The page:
Mary Wollstonecraft, Maria or the Wrongs of Woman (Norton, 1975).

I was guided in my selection by the quality of the translations (when applicable), format, introductions (when applicable), and cost. I always selected the least expensive edition that met these specifications. However, sometimes bookstores substitute other editions (often without informing the instructor) if they have used copies on hand. I encourage you to use the editions listed above. Otherwise, misunderstandings can occur about what to read for each meeting and I may not be able to check your source citations.

I requested library copies of all common readings be made available at the Reserve Reading desk (2nd floor, west wing of the Main Library). Some of the editions on reserve do not match the paperbacks ordered, so be sure to indicate the edition you used on all written assignments. Consult the Reserve Notebook that includes "Vinten-Johansen" for the appropriate reserve number before asking for it at the desk. The reserve time limit is 2 hours, with no overnight loan possible, so that everyone has access to them if they wish. If a book you desire is already checked out, be sure to reserve it; otherwise the person who has it out may re-check it for an additional two hours, unaware that someone else wants it.

Reading Worksheets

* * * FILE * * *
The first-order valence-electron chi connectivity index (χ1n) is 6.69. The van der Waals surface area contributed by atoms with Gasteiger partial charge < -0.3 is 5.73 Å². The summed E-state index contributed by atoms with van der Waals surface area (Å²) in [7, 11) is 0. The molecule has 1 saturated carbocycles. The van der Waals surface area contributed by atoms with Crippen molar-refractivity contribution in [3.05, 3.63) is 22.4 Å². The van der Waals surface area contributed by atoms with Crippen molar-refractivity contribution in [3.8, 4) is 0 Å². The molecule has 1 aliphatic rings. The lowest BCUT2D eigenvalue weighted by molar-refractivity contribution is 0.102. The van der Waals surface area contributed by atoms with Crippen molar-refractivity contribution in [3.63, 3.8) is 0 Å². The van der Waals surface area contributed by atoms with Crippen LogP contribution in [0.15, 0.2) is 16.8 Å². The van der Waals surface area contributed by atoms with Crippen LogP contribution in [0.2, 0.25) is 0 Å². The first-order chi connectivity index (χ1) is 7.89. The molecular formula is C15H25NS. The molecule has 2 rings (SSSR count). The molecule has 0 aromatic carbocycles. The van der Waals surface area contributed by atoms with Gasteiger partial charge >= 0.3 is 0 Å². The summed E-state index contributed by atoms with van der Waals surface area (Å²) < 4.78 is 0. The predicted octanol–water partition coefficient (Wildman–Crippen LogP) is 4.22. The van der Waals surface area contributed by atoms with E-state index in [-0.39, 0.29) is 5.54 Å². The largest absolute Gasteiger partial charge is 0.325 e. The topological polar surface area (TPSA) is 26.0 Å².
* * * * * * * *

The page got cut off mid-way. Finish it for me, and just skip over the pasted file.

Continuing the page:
Critical reading is the basis of informed, productive discussion. I believe critical reading involves three interrelated steps, each of which has an associated exercise:

-summarizing the text by chapters and/or parts via Summation (S) worksheets;
-constructing the logic of an author's argument via Structure of Argument (SoA) worksheets;
-extracting evidence from the text on specific topics via Thematic Clustering (TC) worksheets.

We will use class time during the opening weeks of the semester to orient everyone to worksheet expectations; that is, we will prepare worksheets together on the day a particular reading assignment is due. After the orientation period, reading assignments will be out of sync with class discussion; hand in reading worksheets for the assigned meting for me to review prior to discussion at the subsequent meeting. I will mark reading worksheets on a /-minus system:

A means that, in my judgment, the exercise reflects sufficient preparation of the assignment for you to make constructive contributions to class discussion.

A -minus means either that the preparation seems inadequate for constructive contributions, or that you misunderstood what was expected.

You should redo, within one week, all exercise sheets on which you received a -minus. Please hand in revised worksheets, with the -minus version attached.

Writing Exercises and Essays

Critical reading is a preliminary to writing an interpretive historical essay, sometimes called a "thesis-driven" essay. The variation I've developed for teaching purposes since the mid-1970s contains, in its complete form, the following elements:

(1) an opening thesis-paragraph that contains a question extracted from the reading(s) that is amenable to historical treatment (the historical problem), any definitions and context necessary to clarify that problem, and a thesis statement-your interpretation of the text(s) with respect to the particular historical problem;